The taste of plantain is hard to describe, but the closest to the taste of unripe plantain is unripe banana, which – if you’ve never tried plantains – you’re probably also unfamiliar with. Ripe plantain tastes like a much starchier banana.
The difference between ripe and unripe plantain shows in their color, flavor, and texture: Unripe plantains are green and very firm, whereas ripe plantains are yellow – with black spots as it gets riper –and also mushier and sweeter. Neither should be eaten raw (though eating raw ripe plantain is not harmful, just not tasty).
Picture of plantains
Names for plantain
Plantains are eaten ripe and unripe. Unripe (or green) plantains are known in Spanish as “plátano verde”, and in some places “plátano macho”.
Benefits of plantains
Plantains are very low in fat and sodium, are cholesterol-free, and are a very rich source of fiber. One-half cup of cooked slices contains about 89 calories.
Plantains are an excellent source of vitamin C and A, having 20 times the vitamin A, three times the vitamin C, twice the magnesium, and almost two times the potassium in a banana.
Where are plantains from?
Plantains and bananas come from Southeast Asia and flourish in tropical areas. Alexander the Great is credited with bringing plantains westward from India to Greece. From there it spread to the Middle East and East Africa thanks to Arab sailors.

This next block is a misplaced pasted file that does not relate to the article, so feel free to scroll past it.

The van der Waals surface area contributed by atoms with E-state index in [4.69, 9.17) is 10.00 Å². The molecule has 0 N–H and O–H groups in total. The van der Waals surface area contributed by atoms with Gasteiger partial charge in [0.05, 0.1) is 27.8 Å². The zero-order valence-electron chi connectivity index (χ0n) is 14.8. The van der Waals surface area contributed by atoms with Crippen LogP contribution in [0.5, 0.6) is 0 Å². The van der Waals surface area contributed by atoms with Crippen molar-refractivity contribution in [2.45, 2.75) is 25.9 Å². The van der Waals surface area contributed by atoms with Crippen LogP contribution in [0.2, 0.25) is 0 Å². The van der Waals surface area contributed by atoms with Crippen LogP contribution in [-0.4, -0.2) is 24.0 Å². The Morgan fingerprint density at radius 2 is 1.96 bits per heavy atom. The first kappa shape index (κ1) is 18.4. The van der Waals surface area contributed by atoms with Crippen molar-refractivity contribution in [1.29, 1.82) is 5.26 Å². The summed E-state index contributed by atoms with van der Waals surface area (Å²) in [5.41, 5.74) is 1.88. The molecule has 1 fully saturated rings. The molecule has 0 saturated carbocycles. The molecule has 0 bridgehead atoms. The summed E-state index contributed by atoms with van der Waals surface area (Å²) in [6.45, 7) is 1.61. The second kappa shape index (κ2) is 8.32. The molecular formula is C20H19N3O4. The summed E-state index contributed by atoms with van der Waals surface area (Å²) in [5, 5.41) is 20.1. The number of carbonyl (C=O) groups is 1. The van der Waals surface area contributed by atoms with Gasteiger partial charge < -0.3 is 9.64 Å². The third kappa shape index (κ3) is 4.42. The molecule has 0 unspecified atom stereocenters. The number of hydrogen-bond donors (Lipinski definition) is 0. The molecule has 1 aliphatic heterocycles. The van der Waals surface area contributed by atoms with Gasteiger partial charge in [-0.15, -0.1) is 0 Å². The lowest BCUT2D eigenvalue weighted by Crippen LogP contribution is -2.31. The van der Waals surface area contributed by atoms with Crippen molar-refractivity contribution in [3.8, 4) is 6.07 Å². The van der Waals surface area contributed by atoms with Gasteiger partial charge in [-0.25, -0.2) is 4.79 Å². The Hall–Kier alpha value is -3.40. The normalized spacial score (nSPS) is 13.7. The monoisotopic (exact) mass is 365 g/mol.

How to cook plantains
Plantains are versatile and can be cooked in many ways, but most commonly they are boiled, fried, roasted, or added to stews. Sweet plantains (ripe) can even be made into a dessert we call mala rabia.
The leaves are used in our cuisine to wrap pasteles en hoja and panecicos.
– How to peel plantains
Peeling an unripe plantain is entirely different from peeling a banana – or a ripe plantain, for that matter. The peel is scored and removed in sections. Lucky for you, we’ve written an entire guide on how to peel and slice plantains, complete with a handy video
– How to boil plantains
One of the most common ways to eat plantains is boiled. Plantains are peeled and boiled in salted water. You can follow along with our mangú (plantain mash with sauteed onions) recipe for the world’s best plantain recipe. I may be a bit biased.
– How to fry plantains
In its most basic form, plantains are peeled, and deep-fried, but different recipes will call for different sized pieces, and frying time. Check our recipe for tostones (the world’s best side dish or snack), or mofongo (fried plantains with a garlic flavor), for just two examples of what can be made with fried plantains.
Many fresh ingredients go from unripe (inedible) to perfectly ripe (fantastic) to overripe (again, inedible)—and sometimes this all happens in the blink of an eye. (Looking at you, avocados.) But plantains, which are related to bananas but much more versatile, are an exception: They’re tasty from when they’re picked (rock-hard and green as grass) until they reach peak ripeness—you’ve just got to know how to use them at each stage.
Let’s start with unripe plantains, which have rigid green skins. (The skin of a green plantain is so tough that it’s not easy to peel. You’ll need to score the plantain along its ribs, then pull of the skin strip by strip.) The interior is firm, starchy, and not at all sweet—more similar to that of a raw potato than a banana.